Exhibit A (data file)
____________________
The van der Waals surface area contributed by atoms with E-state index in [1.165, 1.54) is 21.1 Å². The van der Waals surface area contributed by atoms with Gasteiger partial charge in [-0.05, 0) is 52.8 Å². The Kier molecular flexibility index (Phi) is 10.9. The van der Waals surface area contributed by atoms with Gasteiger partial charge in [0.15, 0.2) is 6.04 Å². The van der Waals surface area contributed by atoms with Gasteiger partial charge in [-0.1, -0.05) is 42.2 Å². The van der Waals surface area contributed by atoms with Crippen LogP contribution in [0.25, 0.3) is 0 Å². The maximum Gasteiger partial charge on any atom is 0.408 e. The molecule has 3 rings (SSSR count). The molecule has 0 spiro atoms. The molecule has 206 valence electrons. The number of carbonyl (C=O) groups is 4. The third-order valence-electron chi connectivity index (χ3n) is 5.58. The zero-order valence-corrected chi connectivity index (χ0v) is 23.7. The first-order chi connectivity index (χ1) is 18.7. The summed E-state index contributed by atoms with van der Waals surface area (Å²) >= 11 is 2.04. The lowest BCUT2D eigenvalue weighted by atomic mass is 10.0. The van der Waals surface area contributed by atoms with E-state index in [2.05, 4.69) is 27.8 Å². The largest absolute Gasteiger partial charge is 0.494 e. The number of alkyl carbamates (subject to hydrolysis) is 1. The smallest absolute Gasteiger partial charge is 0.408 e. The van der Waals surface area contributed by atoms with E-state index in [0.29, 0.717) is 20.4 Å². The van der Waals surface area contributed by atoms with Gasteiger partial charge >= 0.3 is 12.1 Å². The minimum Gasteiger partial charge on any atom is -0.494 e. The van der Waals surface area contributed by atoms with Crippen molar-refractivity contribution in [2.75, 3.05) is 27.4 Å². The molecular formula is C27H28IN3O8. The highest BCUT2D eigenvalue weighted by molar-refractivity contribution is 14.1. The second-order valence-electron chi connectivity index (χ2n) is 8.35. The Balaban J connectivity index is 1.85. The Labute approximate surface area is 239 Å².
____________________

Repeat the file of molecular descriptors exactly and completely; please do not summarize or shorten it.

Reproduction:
The van der Waals surface area contributed by atoms with E-state index in [1.165, 1.54) is 21.1 Å². The van der Waals surface area contributed by atoms with Gasteiger partial charge in [-0.05, 0) is 52.8 Å². The Kier molecular flexibility index (Phi) is 10.9. The van der Waals surface area contributed by atoms with Gasteiger partial charge in [0.15, 0.2) is 6.04 Å². The van der Waals surface area contributed by atoms with Gasteiger partial charge in [-0.1, -0.05) is 42.2 Å². The van der Waals surface area contributed by atoms with Crippen LogP contribution in [0.25, 0.3) is 0 Å². The maximum Gasteiger partial charge on any atom is 0.408 e. The molecule has 3 rings (SSSR count). The molecule has 0 spiro atoms. The molecule has 206 valence electrons. The number of carbonyl (C=O) groups is 4. The third-order valence-electron chi connectivity index (χ3n) is 5.58. The zero-order valence-corrected chi connectivity index (χ0v) is 23.7. The first-order chi connectivity index (χ1) is 18.7. The summed E-state index contributed by atoms with van der Waals surface area (Å²) >= 11 is 2.04. The lowest BCUT2D eigenvalue weighted by atomic mass is 10.0. The van der Waals surface area contributed by atoms with E-state index in [2.05, 4.69) is 27.8 Å². The largest absolute Gasteiger partial charge is 0.494 e. The number of alkyl carbamates (subject to hydrolysis) is 1. The smallest absolute Gasteiger partial charge is 0.408 e. The van der Waals surface area contributed by atoms with E-state index in [0.29, 0.717) is 20.4 Å². The van der Waals surface area contributed by atoms with Gasteiger partial charge >= 0.3 is 12.1 Å². The minimum Gasteiger partial charge on any atom is -0.494 e. The van der Waals surface area contributed by atoms with Crippen molar-refractivity contribution in [2.75, 3.05) is 27.4 Å². The molecular formula is C27H28IN3O8. The highest BCUT2D eigenvalue weighted by molar-refractivity contribution is 14.1. The second-order valence-electron chi connectivity index (χ2n) is 8.35. The Balaban J connectivity index is 1.85. The Labute approximate surface area is 239 Å².